Scotland's two headteacher associations each have a new president. Elizabeth Buie finds that the leaders of the primary and secondary sectors are both strong-minded women, divided in their views on testing, but united in their dedication to pupils
Irene Matier fell into teaching. She never wanted to be a teacher and just thought she had better do something when she left school in Glasgow - so she applied to, and was accepted by, Hamilton College of Education.
"I discovered it suited me. The first time I went on teaching practice, I could do it. I was very lucky to find a job I loved doing," she says, after nearly 30 years in the profession which has taken her to the presidency of the Association of Headteachers and Deputes in Scotland.
It is certainly one which has changed in the past three decades. When she started teaching, it was in a very traditional school where she had to teach her pupils Latin roots. After a four-year career break when she had her son (now also a primary teacher) and daughter, she came back to teaching just as the 5-14 guidelines were being introduced. She sits on the Curriculum for Excellence management board and sees more than a few parallels between the implementation of the two initiatives.
Mrs Matier's main concern is that too many teachers feel they have to reinvent the wheel for Curriculum for Excellence when it should really be about good practice. "There are two sides to A Curriculum for Excellence," she argues. "Teachers desperately need to get back their autonomy in the classroom. But that comes with accountability, so it's a scary thing for them. Providing we can give them the scaffolding they need, it should not be so difficult."
The "5-14 mindset" means that teachers are waiting for the bits of paper to tell them what they should be doing - planning sheets which they probably won't need. In the period leading up to full implementation, there is a grave danger, she feels, of a vast duplication of effort.
That is why, as principal of Bannerman learning community, Mrs Matier is trying to ensure that the six primaries, Bannerman High and the pre-five centre all work very closely together (she is unusual as a primary head leading a learning community). If anything, she is more positive than most about the new curriculum. She never liked the 5-14 testing regime, which she felt "skewed" the curriculum and led teachers to teach to the test.
"Something that could have been used to confirm teachers' professional judgment was used to do something for which it was never intended," she says. "It was applied to target-setting which changed the whole atmosphere and view of education. People felt they were being watched all the time and had to improve and improve."
Mrs Matier blames councillors. They wanted to be able to say there have been improvements year-on-year, so needed hard evidence, she says. Glasgow councillors would love to see pupils in their constituencies achieve the kind of results they see in East Renfrewshire. But, she comments, "the children are not the same - and why should we want them all to be the same?"
Glasgow City Council's plans to introduce a diagnostic testing regime do not impress her.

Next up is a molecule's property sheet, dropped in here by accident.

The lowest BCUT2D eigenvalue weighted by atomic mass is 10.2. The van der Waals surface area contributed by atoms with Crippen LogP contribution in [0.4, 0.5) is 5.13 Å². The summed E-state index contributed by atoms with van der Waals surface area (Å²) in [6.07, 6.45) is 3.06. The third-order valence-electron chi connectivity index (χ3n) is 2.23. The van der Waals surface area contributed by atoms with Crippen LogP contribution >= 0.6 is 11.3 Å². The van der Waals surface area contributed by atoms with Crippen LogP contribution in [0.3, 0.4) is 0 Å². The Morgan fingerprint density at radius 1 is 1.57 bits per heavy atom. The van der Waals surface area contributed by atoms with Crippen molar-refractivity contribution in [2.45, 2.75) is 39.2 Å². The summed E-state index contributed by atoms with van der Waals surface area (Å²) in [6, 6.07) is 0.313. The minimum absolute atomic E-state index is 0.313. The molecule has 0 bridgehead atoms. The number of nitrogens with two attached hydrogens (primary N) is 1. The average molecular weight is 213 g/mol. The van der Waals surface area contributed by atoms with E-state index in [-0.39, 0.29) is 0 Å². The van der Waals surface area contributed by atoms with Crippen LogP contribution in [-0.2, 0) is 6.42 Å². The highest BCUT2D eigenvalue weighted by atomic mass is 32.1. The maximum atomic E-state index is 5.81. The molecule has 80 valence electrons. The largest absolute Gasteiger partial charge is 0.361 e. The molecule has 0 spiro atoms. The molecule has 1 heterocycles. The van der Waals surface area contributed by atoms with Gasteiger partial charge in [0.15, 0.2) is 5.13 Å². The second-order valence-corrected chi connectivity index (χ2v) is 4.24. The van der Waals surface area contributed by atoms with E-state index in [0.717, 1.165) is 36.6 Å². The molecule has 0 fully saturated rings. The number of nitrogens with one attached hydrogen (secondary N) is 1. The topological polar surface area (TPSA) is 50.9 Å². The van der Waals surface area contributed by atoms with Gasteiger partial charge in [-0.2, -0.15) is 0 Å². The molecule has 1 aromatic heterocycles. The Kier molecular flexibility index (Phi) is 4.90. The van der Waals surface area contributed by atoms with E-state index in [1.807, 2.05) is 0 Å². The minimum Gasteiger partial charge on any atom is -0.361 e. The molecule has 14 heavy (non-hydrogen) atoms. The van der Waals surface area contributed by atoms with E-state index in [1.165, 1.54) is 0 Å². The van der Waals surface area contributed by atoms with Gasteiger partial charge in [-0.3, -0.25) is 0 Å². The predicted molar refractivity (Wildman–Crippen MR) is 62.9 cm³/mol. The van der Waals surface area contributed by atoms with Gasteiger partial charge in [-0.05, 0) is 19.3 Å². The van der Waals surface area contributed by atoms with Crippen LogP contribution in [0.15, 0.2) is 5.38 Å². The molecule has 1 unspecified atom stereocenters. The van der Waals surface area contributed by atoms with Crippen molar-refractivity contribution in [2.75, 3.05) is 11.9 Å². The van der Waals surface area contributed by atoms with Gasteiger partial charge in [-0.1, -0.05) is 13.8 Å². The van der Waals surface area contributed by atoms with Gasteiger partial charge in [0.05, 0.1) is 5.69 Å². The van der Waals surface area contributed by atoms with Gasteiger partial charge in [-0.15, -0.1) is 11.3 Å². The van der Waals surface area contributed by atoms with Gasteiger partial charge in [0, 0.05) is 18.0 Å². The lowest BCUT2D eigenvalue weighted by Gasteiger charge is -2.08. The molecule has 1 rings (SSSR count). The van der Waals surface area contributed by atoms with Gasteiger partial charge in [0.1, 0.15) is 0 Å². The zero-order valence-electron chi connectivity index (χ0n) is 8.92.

Unlike her secondary counterpart Carole Ford (see opposite page), a strong advocate of literacy and numeracy testing in P7, Mrs Matier is completely against setting tests at that stage and believes that, if there has to be external testing in primary, she would rather it happened at any stage other than P7. She feels P7 literacy and numeracy tests would exacerbate the primary-secondary divide.
Children from P6-S2 should be doing roughly the same thing, rather than following a "stop-start regime", she argues.
Mrs Matier recognises that, with their subject focus and timetables, it is more difficult for secondary teachers to get to grips with A Curriculum for Excellence.
"If they saw themselves as teachers first and subject specialists second, perhaps things would move forward," she suggests.
If that is a view likely to rattle the cages of colleagues in the secondary sector, her opinions on class sizes will be even more unpopular with the Educational Institute of Scotland, not to mention Fiona Hyslop, the Education Secretary.
"I would be happy with a class of 30 with a very good teacher, as long as there were no huge difficulties within it, such as children with social, emotional and behavioural problems," she says. "I had a class of 15 pupils with a teacher once, and the result was negative, because the children had no good role model. A small class can be just as difficult as a large one - it depends on who's in the class. You need some flexibility on class sizes because, frankly, there is no educational argument for having a limit of 18."
Headteachers have a special job, but they also need to take control when it comes to workload, Mrs Matier believes: "Heads should not be working 50 to 60 hours a week. They need to ask themselves: `What do I need to do? What matters to the children? What can I stop doing? And then say to head office that you can't do it."
Attended: Queen's Park Senior Secondary, Glasgow
Trained: Hamilton College of Education; and Strathclyde University.
Current position: headteacher of Caledonia Primary, Glasgow; also principal of Bannerman learning community
Interests: reading and walking her dogs.